We simultaneously fitted spectra of RGS1 and RGS2 between 7 Å and 25 Å, complemented with a portion of the MOS1 spectrum in the range of 1.5-9.35 Å. We use only one MOS spectrum confined to the harder range because we prefer to give full weight to the high-resolution RGS spectra wherever possible. The MOS spectrum complements information on the Mg, Si, S, and Fe abundances and constrains the hottest plasma components. All spectra were rebinned so that they contained at least 15 counts per bin before background subtraction. Three thermal components were required for a good fit, defined by their temperatures T1,2,3 and the associated emission measures EM1,2,3. The results are shown in Table 2, together with 68% and 90% confidence ranges. The reduced $\chi^2$ is excellent (1.09 for 382 degrees of freedom = d.o.f.). We also list the "average temperature''  $T_{\rm av}$, which has been defined as the logarithmic average of the three temperatures, weighted with the respective emission measures; its 68% range is an approximation calculated using Gaussian error propagation. This temperature is considerably lower than $T_{\rm av} = 12.8{-}17.6$ MK found in the XEST survey from EPIC data (Güdel et al. 2007a). This is because the EPIC spectral fit does not recognize the softest emission for which the cool component at 1.8 MK is responsible. If we calculate $T_{\rm av}$ for the two hotter components, we obtain $T_{\rm av} = 15.7$ MK, in agreement with the EPIC survey value. The fits are illustrated in Fig. 6 for two spectral ranges of the RGS detectors. The RGS data are shown at a higher resolution (fewer counts per bin) than actually used for the fit, in order to better illustrate the individual line features.

Table 2: Results from the 3T model fit.

\par\includegraphics[angle=-90,width=8.4cm,clip]{6318fig6a.ps}\par\includegraphics[angle=-90,width=8.4cm,clip]{6318fig6b.ps}\end{figure} Figure 6: Spectral fit to the background-subtracted RGS1 (black) and RGS2 (red) data in the 11-18 Å ( top) and 18-23 Å ( bottom) ranges. Note the missing data in the RGS1 spectrum below 13.8 Å and in the RGS2 spectrum above 20 Å. These gaps are due to chip failures earlier in the mission. The lower panels in each plot show the residuals in terms of sigmas.
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The unusual mixture of very hot ($\approx$30 MK) and very cool ($\approx$1.8 MK) plasma is confirmed. In the intrinsic, unabsorbed model spectrum, the O  VII resonance line is in fact the strongest line in the entire X-ray spectrum, exceeding even the O  VIII Ly$\alpha$ line by a factor of 2.0. Such ratios are otherwise typical only for extremely inactive stars with cool coronae, such as Procyon (Raassen et al. 2002).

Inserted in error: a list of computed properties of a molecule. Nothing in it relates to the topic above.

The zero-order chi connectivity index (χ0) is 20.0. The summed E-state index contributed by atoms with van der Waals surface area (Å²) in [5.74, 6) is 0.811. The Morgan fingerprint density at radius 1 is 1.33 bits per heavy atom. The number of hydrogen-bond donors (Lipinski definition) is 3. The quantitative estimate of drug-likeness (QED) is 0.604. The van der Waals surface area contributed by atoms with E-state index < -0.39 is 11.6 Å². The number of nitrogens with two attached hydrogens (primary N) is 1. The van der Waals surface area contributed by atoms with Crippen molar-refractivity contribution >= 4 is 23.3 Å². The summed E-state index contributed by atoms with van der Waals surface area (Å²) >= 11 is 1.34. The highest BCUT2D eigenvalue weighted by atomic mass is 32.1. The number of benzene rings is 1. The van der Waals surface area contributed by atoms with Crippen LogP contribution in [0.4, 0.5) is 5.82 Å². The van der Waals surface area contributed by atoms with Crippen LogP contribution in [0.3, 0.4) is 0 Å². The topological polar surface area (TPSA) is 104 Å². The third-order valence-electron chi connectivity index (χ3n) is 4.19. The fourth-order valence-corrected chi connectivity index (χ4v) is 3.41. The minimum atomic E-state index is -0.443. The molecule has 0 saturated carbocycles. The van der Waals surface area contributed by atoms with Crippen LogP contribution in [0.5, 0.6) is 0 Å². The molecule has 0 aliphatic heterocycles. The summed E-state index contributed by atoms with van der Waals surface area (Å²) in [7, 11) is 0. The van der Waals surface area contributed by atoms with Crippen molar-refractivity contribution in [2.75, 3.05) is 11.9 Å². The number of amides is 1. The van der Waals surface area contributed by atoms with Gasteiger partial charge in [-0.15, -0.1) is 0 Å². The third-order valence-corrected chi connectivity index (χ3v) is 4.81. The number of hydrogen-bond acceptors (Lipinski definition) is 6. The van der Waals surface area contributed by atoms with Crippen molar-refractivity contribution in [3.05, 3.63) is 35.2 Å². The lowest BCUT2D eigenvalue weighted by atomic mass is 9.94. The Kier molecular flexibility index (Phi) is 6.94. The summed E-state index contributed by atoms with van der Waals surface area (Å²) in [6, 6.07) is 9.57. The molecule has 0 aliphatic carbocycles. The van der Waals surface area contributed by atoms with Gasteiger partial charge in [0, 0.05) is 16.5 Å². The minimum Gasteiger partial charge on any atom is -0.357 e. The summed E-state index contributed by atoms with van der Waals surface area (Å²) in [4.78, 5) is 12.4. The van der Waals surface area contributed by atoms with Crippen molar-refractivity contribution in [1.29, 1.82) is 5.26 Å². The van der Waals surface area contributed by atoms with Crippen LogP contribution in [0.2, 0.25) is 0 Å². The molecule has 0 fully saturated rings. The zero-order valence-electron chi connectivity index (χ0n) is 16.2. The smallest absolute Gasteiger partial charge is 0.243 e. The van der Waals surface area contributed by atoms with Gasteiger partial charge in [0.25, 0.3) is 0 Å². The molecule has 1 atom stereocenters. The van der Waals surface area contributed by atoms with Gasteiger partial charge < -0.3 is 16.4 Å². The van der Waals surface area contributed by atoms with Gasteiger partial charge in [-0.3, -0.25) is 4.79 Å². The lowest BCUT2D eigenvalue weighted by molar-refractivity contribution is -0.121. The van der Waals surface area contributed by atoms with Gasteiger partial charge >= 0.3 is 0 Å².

The amount of cool emission measure is similar to the total emission measure of the hotter two components although the precise ratio strongly depends on $N_{\rm H}$; the latter sensitively affects the soft part of the spectrum to which the cool plasma mostly contributes. The value of $N_{\rm H} \approx 4.9^{+0.6}_{-0.3}$ $\times$ 1021 cm-2 is somewhat higher than found from EPIC data alone (Güdel et al. 2007a), $N_{\rm H} = (3.4\pm 0.1)$ $\times$ 1021 cm-2 (from a 2-T analysis). Part of this discrepancy could be induced by slight, systematic calibration inaccuracies at the long-wavelength end of the RGS. Further, for spectra of limited S/N, an acceptable spectral fit could overestimate the cool EM if $N_{\rm H}$is slightly too high. However, the basic result is evident in the flux ratios of the O  VII and O  VIII lines at similar wavelengths. We find a ratio between the observed fluxes in O  VII and O  VIII of 1.06 $\pm$ 0.29. From the model, we infer that about half of the O  VIII Ly$\alpha$ line flux is due to the two hotter components. The other half must be due to a cooler component and therefore amounts to about 50% of the total O  VII flux at 21.6-22.1 Å. Keeping the hotter two components fixed in the model but enforcing $N_{\rm H} = 3.4$ $\times$ 1021 cm-2 as in the XEST survey (Güdel et al. 2007a, noting that $N_{\rm H}$ of this magnitude principally influences temperature and emission measure of the coolest component), we calculated conditions for T1 and EM1 to produce the observed flux ratio, given the contributions from the hotter components. There is a family of solutions for (T1, EM1) below T1 = 2.1 MK, with the coolest emission measure still being 17% larger than EM2, and this solution is obtained for T1 = 1.59 MK. We conclude that even for the lower $N_{\rm H}$, the coolest emission measure is comparable to the intermediate and hotter EMs.